PACS Blog / March 30, 2021

Nonprofits Need To Balance Professionalization And Formalization With Trust And Community Building

Stanford professor Patricia Bromley discusses the role her Stanford PACS fellowship has played in her academic career, the importance of female scholarship, and the changing nature of nonprofit organizations. She explains how the pandemic exacerbated existing nonprofit sector trends, such as increasing civil society restrictions and declining nonprofit formation rates as formal organizations shift towards more grassroots and temporary types of organizing.

Patricia Bromley, personal archive

Patricia Bromley is an Associate Professor of Education and, by courtesy, of Sociology at the Graduate School of Education (GSE) at Stanford University. Her work spans a range of fields, including comparative education, organization theory, the sociology of education, and public administration and policy. At the GSE, Bromley teaches courses related to nonprofits and global education in the International and Comparative Education Program.

Bromley’s work focuses on the rise and globalization of a culture emphasizing rational, scientific thinking and expansive forms of rights. Empirically, much of her research focuses on two settings – education systems and organizations. Her recent publications examine the rise of emphases on human and minority rights, environmentalism, and diversity in textbooks from countries around the world and the global expansion of formal organization worldwide, in numbers and internal complexity. 

Professor Bromley and I spoke via Zoom, and our conversation has been edited for length and clarity.

You joined the Stanford Center on Philanthropy and Civil Society as a fellow in 2006 and have remained closely affiliated. Would you share how that early engagement influenced your career and you personally, as a female scholar competing for the most prestigious positions in academia? 

It is fun for me to think back to 2006 when the Center was just getting going, and I was in this first class of fellows. The fellowship was seminal in my career because it provided extra time to study civil society and philanthropy, and a supportive community of interdisciplinary scholars looking at the same topic through different lenses. I was able to develop ideas that later became my first publications, and these provided the foundation for pursuing an academic career. I never planned, to be honest, to be a faculty member specifically at a prestigious place like Stanford – although I generally wanted to teach and research at a university. It is wonderful to be back, but landing somewhere like Stanford is definitely a mix of luck and hard work.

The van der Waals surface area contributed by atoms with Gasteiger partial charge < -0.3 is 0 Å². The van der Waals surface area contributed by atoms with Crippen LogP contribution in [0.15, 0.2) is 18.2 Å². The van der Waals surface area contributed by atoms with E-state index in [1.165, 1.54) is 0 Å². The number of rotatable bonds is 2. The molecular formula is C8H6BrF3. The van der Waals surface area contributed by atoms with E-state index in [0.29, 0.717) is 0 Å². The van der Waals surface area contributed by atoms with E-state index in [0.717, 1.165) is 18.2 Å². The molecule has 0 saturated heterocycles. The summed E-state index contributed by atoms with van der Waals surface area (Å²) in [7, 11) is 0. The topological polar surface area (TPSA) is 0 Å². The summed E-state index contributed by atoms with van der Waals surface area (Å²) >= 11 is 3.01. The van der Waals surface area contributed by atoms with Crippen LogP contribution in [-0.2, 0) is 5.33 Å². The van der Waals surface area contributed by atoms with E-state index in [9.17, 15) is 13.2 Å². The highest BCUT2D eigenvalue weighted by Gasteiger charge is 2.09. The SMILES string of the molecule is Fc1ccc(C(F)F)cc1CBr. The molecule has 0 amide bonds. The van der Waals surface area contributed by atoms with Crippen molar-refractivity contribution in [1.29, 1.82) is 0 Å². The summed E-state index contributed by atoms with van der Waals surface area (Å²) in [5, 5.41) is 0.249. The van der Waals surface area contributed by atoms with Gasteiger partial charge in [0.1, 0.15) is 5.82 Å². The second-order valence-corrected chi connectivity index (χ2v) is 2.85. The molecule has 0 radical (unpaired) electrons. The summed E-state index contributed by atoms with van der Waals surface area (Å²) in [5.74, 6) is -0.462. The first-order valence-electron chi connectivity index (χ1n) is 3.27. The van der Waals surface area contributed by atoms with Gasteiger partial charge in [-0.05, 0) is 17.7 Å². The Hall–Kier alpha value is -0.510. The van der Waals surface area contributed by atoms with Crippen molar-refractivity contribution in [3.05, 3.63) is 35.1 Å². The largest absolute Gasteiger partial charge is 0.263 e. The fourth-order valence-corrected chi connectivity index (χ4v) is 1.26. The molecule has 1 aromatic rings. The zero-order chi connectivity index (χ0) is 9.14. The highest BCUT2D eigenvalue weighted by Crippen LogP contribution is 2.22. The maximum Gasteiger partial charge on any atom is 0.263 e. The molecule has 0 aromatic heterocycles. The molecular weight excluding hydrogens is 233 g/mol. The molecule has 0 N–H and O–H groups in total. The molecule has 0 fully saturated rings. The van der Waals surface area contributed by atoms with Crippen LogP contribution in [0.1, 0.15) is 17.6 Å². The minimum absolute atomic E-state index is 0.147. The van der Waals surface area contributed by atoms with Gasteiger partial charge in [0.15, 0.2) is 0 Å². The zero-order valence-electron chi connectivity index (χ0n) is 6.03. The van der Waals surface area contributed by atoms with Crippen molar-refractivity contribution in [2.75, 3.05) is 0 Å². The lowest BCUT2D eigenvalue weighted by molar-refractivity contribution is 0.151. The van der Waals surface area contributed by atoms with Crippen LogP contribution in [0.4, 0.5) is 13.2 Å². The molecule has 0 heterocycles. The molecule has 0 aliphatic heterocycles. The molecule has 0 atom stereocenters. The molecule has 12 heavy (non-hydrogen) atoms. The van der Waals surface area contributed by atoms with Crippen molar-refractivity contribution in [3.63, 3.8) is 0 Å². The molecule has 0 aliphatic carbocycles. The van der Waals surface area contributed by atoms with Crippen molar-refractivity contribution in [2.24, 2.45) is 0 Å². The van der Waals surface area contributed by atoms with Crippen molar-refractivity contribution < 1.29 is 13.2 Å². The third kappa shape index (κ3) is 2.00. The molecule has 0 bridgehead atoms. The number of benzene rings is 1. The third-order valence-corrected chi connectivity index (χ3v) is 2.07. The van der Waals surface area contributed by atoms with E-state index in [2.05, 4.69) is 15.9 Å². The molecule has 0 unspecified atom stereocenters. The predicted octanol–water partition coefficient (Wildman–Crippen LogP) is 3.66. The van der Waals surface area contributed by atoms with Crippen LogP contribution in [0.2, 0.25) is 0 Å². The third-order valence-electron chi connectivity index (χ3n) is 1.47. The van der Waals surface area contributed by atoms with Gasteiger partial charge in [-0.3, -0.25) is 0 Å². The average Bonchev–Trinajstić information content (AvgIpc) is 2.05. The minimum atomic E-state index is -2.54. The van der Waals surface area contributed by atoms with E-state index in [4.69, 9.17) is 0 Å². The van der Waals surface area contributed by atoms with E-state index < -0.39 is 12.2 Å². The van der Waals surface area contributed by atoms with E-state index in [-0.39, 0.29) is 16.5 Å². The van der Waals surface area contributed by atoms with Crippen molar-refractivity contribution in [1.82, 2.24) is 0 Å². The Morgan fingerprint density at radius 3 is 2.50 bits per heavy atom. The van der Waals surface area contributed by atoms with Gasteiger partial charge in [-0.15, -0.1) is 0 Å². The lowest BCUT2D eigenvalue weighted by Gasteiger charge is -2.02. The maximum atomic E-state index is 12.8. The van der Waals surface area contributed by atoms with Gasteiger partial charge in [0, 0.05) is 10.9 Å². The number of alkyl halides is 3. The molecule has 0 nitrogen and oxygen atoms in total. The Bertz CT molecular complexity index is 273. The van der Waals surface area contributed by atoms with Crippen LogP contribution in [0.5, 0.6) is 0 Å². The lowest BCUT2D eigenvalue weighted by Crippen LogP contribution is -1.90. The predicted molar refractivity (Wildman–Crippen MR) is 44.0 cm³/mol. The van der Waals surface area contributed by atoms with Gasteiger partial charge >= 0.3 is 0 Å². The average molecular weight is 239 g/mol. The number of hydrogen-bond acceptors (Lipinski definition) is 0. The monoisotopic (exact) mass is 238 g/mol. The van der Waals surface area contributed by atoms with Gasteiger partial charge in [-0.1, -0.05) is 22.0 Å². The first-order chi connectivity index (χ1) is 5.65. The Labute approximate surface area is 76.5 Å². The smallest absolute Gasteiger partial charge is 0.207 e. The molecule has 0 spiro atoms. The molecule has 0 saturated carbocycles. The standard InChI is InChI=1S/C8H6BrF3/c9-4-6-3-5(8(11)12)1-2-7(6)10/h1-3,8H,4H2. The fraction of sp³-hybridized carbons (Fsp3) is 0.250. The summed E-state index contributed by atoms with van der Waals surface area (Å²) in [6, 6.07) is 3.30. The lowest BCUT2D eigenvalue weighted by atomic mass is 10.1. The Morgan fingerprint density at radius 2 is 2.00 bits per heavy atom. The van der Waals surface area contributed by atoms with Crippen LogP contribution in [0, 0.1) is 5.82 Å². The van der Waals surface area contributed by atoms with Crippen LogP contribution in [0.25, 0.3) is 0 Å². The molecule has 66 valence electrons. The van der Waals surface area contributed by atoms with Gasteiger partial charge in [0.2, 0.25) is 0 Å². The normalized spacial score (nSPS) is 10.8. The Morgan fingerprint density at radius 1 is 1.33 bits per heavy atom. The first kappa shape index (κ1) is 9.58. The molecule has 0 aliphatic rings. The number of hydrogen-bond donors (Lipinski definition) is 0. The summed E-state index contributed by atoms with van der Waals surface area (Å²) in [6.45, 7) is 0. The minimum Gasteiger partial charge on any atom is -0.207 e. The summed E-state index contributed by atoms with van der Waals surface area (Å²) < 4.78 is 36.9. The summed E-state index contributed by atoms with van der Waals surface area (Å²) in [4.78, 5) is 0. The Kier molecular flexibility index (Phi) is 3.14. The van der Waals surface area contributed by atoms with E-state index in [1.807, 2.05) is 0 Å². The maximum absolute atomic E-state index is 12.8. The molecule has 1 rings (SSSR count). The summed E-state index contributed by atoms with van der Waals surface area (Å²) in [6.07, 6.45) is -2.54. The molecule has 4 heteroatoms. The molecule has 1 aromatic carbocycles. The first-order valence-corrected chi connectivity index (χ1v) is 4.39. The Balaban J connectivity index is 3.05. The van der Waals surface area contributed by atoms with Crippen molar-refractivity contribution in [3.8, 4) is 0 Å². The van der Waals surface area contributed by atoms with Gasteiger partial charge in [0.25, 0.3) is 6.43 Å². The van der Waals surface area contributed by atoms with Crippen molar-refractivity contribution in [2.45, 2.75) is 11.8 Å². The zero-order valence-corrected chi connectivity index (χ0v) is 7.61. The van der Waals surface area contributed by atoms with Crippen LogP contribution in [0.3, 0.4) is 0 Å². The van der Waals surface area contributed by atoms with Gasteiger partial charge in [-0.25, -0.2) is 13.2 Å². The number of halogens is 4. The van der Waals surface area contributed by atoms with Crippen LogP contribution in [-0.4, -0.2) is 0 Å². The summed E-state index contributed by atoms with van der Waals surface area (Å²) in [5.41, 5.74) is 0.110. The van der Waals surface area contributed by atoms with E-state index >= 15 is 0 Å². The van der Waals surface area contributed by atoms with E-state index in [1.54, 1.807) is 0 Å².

Would you tell us a little bit more about the role of Stanford PACS at that time?

The role of Stanford PACS and the fellowship opportunity was very important for me. In addition to the fellowship, which provided more time for research, PACS provided a place for structured intellectual engagement through seminars that met regularly twice a month. These seminars brought together students from all over campus studying civil society. This workshop goes on today and continues to be a vibrant place for doctoral students to advance their ideas. The workshop provided a supportive environment for moving research forward. I began to participate initially when it was getting going, but found it so valuable that I stayed a regular participant for five more years. There’s nothing quite like it that I have been a part of.